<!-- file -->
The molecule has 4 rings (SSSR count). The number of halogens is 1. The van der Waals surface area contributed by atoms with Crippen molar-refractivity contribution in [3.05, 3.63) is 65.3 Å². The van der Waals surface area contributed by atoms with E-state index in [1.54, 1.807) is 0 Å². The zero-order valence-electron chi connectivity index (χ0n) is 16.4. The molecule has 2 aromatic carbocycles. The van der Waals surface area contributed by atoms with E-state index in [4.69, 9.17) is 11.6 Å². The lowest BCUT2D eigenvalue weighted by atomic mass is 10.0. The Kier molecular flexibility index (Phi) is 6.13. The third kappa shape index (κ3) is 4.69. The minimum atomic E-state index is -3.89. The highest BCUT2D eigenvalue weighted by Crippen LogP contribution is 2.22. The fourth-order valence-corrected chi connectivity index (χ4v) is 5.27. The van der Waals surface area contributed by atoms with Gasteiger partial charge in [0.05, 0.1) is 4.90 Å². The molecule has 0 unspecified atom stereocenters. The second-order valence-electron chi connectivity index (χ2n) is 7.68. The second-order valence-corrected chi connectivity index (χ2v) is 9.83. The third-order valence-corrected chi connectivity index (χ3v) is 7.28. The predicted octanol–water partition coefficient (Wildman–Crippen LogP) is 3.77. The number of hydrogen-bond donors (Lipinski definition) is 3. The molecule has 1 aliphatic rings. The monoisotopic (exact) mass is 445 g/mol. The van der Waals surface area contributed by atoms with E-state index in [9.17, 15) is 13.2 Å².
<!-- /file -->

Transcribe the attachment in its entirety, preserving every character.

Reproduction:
The molecule has 4 rings (SSSR count). The number of halogens is 1. The van der Waals surface area contributed by atoms with Crippen molar-refractivity contribution in [3.05, 3.63) is 65.3 Å². The van der Waals surface area contributed by atoms with E-state index in [1.54, 1.807) is 0 Å². The zero-order valence-electron chi connectivity index (χ0n) is 16.4. The molecule has 2 aromatic carbocycles. The van der Waals surface area contributed by atoms with E-state index in [4.69, 9.17) is 11.6 Å². The lowest BCUT2D eigenvalue weighted by atomic mass is 10.0. The Kier molecular flexibility index (Phi) is 6.13. The third kappa shape index (κ3) is 4.69. The minimum atomic E-state index is -3.89. The highest BCUT2D eigenvalue weighted by Crippen LogP contribution is 2.22. The fourth-order valence-corrected chi connectivity index (χ4v) is 5.27. The van der Waals surface area contributed by atoms with Gasteiger partial charge in [0.05, 0.1) is 4.90 Å². The molecule has 0 unspecified atom stereocenters. The second-order valence-electron chi connectivity index (χ2n) is 7.68. The second-order valence-corrected chi connectivity index (χ2v) is 9.83. The third-order valence-corrected chi connectivity index (χ3v) is 7.28. The predicted octanol–water partition coefficient (Wildman–Crippen LogP) is 3.77. The number of hydrogen-bond donors (Lipinski definition) is 3. The molecule has 1 aliphatic rings. The monoisotopic (exact) mass is 445 g/mol. The van der Waals surface area contributed by atoms with E-state index in [9.17, 15) is 13.2 Å².